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August 28, 2008

Retirement, taxes and Roths

You know, a Roth IRA makes tremendous sense for many people saving for retirement. I think the tax break in retirement will be worth much more than a tax break now.

That's because federal income taxes today are lower than what I expect they'll be in the future, as the government confronts the problems of Social Security, Medicare, the deficit and all the other ills. We simply can't face these issues if the government's running on empty.

Here's an Associated Press story out today with some good advice on retirement savings....

AP Business Writer

Making decision about retirement savings can be complicated. Many workers may see recent drops in the value of their employer-sponsored 401(k) programs and question whether they should be making changes.

Following are some answers to common questions about 401(k) programs and saving for retirement.

Q: My employer matches 50 cents for every dollar I contribute up to 6 percent of what I put into my 401(k), but I am putting in 8 percent. Is there a better use for that additional 2 percent such as a Roth IRA?

A: It depends on whether you want an immediate tax break, or a tax break in retirement, said Chad Terry, director of retirement solutions at Principal Financial Group, a provider of retirement and investment services.

Money in your 401(k) plan is contributed before taxes, which helps reduce your taxable income now. It's growing tax-free but you will pay taxes when you take it out in retirement. Money contributed to a Roth IRA is put in after taxes. The earnings on the account and withdrawals in retirement are tax free if you wait until 59½ to take withdrawals, and the money has been in the account for at least five years.

A Roth IRA is generally most appropriate for people who will be paying more taxes in retirement than they are now, which some advisers say is not that unusual. For example, many retirees could end up paying more taxes as they lose their home mortgage deduction when they pay off their home, and they lose the tax benefit of setting aside money in a 401(k). What's more, at 70½ they are required to start taking 401(k) distributions, which are declared as income and, when combined with other income, could push them into a higher tax bracket.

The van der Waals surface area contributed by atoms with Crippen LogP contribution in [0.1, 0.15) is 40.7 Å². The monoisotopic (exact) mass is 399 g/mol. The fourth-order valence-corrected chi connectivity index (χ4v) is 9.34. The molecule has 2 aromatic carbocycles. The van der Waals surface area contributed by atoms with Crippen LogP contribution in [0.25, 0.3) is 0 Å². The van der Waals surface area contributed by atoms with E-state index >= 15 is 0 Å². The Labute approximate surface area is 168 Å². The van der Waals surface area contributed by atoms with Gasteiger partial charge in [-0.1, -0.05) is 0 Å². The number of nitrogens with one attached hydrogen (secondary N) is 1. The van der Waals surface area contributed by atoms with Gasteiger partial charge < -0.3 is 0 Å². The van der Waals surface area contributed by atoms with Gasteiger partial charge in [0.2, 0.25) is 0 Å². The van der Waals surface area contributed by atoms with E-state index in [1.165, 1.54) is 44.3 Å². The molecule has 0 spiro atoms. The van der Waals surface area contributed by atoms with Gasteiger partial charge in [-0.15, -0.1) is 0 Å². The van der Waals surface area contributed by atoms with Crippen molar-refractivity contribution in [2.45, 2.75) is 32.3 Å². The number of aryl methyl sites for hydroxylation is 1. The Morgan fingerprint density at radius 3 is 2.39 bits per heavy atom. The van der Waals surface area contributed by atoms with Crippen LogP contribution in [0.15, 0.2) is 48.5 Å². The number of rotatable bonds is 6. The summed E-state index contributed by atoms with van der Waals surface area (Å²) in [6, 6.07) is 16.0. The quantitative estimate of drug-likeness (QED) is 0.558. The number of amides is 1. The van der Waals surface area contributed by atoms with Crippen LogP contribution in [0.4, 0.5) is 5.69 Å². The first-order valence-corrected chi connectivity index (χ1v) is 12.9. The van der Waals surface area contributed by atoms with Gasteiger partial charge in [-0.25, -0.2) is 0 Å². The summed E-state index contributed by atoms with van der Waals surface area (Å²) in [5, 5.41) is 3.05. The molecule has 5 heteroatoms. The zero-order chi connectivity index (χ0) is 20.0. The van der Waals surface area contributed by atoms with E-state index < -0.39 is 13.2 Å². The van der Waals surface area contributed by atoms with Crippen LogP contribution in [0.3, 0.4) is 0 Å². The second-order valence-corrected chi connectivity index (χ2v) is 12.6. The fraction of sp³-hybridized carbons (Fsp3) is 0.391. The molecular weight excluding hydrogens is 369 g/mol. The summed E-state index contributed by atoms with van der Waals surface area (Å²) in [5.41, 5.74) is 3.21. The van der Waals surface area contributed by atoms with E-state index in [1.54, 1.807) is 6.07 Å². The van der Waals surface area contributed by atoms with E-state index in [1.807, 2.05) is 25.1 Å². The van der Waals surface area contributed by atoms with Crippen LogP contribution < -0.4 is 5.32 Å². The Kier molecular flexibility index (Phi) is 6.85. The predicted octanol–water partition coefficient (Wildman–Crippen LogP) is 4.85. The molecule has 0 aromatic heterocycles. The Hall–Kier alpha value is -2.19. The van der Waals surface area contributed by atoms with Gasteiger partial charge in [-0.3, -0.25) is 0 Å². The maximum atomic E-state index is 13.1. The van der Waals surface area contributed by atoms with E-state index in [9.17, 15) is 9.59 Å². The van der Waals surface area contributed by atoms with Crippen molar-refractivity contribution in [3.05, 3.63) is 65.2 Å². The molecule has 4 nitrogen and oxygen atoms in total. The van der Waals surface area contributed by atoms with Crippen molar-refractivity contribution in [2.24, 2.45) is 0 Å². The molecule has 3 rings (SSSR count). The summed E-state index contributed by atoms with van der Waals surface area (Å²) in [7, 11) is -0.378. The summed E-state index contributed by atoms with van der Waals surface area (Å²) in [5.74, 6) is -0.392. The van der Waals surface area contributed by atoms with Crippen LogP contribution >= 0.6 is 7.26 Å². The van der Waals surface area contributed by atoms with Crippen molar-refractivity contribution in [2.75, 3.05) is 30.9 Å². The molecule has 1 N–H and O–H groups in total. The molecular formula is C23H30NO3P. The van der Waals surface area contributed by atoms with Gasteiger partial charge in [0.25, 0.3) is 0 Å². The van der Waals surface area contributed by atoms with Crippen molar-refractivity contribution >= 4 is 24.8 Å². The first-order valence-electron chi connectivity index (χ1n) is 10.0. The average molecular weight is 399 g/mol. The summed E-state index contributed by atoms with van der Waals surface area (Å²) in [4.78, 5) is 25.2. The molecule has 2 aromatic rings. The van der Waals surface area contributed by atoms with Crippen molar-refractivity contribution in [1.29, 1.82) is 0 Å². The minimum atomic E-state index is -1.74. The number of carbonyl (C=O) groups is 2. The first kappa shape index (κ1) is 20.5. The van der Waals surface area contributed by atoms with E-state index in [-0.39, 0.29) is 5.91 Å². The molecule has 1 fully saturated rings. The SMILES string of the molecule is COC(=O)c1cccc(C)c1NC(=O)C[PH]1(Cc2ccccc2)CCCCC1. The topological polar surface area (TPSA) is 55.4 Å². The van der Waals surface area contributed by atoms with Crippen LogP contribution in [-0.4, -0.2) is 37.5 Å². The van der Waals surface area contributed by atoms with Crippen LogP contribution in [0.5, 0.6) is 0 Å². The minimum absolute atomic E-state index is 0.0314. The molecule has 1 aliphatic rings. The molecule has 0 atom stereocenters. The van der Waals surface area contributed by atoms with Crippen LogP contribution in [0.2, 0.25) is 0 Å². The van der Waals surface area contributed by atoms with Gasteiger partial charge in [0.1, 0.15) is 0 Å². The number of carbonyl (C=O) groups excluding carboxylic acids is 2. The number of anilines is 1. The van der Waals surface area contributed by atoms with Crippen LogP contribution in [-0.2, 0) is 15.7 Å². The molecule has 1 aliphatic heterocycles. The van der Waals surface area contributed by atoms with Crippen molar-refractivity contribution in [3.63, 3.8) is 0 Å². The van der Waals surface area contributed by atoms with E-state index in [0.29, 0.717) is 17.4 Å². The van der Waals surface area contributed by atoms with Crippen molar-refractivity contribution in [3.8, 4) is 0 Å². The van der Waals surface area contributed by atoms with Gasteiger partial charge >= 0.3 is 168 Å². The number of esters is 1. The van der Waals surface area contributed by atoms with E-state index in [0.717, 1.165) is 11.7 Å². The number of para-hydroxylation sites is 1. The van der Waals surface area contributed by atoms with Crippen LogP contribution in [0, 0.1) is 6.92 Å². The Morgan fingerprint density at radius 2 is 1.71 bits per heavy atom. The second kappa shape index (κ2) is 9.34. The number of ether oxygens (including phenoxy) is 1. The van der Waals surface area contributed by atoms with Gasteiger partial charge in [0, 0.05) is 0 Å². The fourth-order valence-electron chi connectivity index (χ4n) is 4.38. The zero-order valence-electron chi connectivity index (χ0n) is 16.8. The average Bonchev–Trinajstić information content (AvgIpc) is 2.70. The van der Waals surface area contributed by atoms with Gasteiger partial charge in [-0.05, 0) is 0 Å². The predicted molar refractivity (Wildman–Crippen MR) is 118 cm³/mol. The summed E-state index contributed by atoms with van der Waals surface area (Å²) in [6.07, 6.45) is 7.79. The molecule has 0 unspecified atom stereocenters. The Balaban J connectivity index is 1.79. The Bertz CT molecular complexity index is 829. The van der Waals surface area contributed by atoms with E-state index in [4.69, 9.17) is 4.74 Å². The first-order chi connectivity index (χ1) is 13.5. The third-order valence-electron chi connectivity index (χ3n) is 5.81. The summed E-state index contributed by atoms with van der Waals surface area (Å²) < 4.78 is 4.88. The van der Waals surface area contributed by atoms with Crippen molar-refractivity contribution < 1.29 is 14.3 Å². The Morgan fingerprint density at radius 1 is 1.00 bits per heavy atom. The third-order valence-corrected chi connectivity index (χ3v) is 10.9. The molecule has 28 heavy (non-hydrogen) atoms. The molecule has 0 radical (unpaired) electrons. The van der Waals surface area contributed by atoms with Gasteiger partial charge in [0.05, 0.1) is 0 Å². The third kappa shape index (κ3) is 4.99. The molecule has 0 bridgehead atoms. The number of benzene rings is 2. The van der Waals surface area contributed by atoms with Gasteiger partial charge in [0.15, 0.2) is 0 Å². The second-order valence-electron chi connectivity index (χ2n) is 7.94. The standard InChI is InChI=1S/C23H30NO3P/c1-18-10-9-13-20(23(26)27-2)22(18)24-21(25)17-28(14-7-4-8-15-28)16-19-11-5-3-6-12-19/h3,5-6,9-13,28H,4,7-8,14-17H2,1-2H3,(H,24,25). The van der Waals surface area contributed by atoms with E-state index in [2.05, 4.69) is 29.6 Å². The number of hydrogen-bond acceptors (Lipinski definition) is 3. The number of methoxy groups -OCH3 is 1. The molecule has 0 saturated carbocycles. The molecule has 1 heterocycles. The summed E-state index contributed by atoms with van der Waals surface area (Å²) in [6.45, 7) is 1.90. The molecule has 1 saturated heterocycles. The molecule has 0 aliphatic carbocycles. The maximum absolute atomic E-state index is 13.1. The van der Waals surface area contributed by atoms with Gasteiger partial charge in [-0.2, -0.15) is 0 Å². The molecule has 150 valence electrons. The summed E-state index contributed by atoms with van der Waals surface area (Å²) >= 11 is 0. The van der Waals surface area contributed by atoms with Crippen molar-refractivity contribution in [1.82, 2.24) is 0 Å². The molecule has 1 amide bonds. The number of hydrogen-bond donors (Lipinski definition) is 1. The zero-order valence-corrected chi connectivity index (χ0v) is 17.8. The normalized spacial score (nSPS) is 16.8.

A retirement calculator provided by Financial Industry Regulatory Authority can be found at its Web site at: alc.aspx
FINRA is the largest non-governmental regulator for all securities firms doing business in the United States.

Q: With the recent downturn in the stock market and the resulting dip in my 401(k), I'm telling myself I haven't really lost anything and I should just leave the money where it is to be poised for a rebound. Am I kidding myself or should I consider some reallocation/withdrawal of funds?

A: Your investment strategy should remain consistent based on your risk tolerance, savings goals and length of time to retirement.

``Even though it may be difficult not to react to the market, remember that saving for retirement is a marathon, not a dash,'' Terry said. ``History shows that the pain of a down market doesn't last forever. Losses from market declines are merely paper losses until the asset is actually sold.''

Withdrawal from a 401(k) prior to age 59½ will make the paper investment loss real, and result in a 10 percent penalty on top of the taxes that must be paid.

Yet there are times when it makes sense to capture a capital loss, usually when an investor wants to offset short-term capital gains.

A recent study released by Putnam Investments, a Boston-based money management firm, indicates investing for the long term makes sense because bull markets historically last much longer than bear markets.